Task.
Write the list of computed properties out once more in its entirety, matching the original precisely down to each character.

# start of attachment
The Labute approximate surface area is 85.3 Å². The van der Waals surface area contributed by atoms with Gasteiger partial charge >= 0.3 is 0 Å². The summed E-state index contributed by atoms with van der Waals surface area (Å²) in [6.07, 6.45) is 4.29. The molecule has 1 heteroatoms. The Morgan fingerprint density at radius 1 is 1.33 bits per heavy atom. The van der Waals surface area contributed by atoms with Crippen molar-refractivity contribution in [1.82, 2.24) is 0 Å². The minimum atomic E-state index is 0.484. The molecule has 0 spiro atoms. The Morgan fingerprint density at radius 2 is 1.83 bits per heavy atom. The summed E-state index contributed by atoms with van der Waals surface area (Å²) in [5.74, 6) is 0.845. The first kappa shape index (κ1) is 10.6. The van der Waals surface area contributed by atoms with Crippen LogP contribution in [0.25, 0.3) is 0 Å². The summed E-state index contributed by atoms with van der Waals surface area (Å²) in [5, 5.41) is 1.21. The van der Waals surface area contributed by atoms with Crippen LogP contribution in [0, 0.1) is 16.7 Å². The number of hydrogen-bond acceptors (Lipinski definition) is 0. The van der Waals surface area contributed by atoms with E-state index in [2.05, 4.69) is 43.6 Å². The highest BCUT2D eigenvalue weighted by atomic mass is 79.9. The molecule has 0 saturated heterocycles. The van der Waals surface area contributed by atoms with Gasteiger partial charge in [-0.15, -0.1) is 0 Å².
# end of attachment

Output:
The Labute approximate surface area is 85.3 Å². The van der Waals surface area contributed by atoms with Gasteiger partial charge >= 0.3 is 0 Å². The summed E-state index contributed by atoms with van der Waals surface area (Å²) in [6.07, 6.45) is 4.29. The molecule has 1 heteroatoms. The Morgan fingerprint density at radius 1 is 1.33 bits per heavy atom. The van der Waals surface area contributed by atoms with Crippen molar-refractivity contribution in [1.82, 2.24) is 0 Å². The minimum atomic E-state index is 0.484. The molecule has 0 spiro atoms. The Morgan fingerprint density at radius 2 is 1.83 bits per heavy atom. The summed E-state index contributed by atoms with van der Waals surface area (Å²) in [5.74, 6) is 0.845. The first kappa shape index (κ1) is 10.6. The van der Waals surface area contributed by atoms with Crippen LogP contribution in [0.25, 0.3) is 0 Å². The summed E-state index contributed by atoms with van der Waals surface area (Å²) in [5, 5.41) is 1.21. The van der Waals surface area contributed by atoms with Crippen LogP contribution in [0, 0.1) is 16.7 Å². The number of hydrogen-bond acceptors (Lipinski definition) is 0. The van der Waals surface area contributed by atoms with E-state index in [2.05, 4.69) is 43.6 Å². The highest BCUT2D eigenvalue weighted by atomic mass is 79.9. The molecule has 0 saturated heterocycles. The van der Waals surface area contributed by atoms with Gasteiger partial charge in [-0.15, -0.1) is 0 Å².